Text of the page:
He has written over 800 columns in the computer trade and academic press, mostly dealing with data and databases. He is the author of eight books on SQL for Morgan-Kaufmann, including the best selling SQL FOR SMARTIES.
Joe is a well-known figure on Newsgroups and Forums, and he is famous for his his dry wit. He is also interested in Science Fiction.

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Subject: Hi Joe!
Posted by: Dave Winters (not signed in)
Posted on: Friday, April 10, 2009 at 12:44 PM
Message: Well I see you are doing OK!

It amazing that after everything I taught you at EES you are still messing around with SQL. :)

Dave Winters

Subject: Hi Dave!
Posted by: Joe Celko (not signed in)
Posted on: Monday, April 13, 2009 at 8:58 AM
Message: I stick with what I know :) You used to write an SQL Server column, too!

Subject: Was this content reused from somewhere else?
Posted by: Adam Machanic (view profile)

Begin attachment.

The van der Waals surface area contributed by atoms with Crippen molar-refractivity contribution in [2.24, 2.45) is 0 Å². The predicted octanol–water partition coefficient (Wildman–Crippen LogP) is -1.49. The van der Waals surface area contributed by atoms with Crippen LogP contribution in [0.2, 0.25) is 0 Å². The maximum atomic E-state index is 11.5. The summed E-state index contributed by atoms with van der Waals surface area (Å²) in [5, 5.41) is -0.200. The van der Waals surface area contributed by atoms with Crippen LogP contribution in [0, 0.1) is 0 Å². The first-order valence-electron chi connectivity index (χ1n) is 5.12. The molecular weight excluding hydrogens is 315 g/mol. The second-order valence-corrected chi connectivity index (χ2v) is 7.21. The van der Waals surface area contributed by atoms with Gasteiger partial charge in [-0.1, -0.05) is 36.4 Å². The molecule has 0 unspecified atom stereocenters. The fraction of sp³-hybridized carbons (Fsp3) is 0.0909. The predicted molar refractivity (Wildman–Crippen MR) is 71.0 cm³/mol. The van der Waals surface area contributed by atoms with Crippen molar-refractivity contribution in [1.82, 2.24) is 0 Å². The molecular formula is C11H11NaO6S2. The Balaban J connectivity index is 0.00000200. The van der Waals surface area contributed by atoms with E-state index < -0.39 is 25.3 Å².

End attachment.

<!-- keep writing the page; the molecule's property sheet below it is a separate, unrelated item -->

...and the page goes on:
Posted on: Monday, April 13, 2009 at 11:36 AM
Message: You mention characteristic functions, then use a CASE expression in the actual code example... Which is a good thing, but it's a bit confusing.

Aside from that, interesting article.

Subject: Re: Content reuse
Posted by: Phil Factor (view profile)
Posted on: Monday, April 13, 2009 at 4:14 PM
Message: Some of this was originally in 'SQL for Smarties', which is one of my favorite books on SQL, along with Ken's 'Guru's guide'. We all liked the idea of an update done as a workbench.

Agreed that 'characteristic Functions' were clever, but made superfluous by the CASE statement. Joe says in this workbench ...

'The delta or characteristic function accepts a Boolean expression as an argument and returns one if it is TRUE and zero if it is FALSE or UNKNOWN. We can construct the delta function easily with a CASE expression'.

We'll discuss with Joe a slight re-wording to take out any possible confusion.

Subject: Hmm...
Posted by: Adam Machanic (view profile)
Posted on: Tuesday, April 14, 2009 at 4:25 PM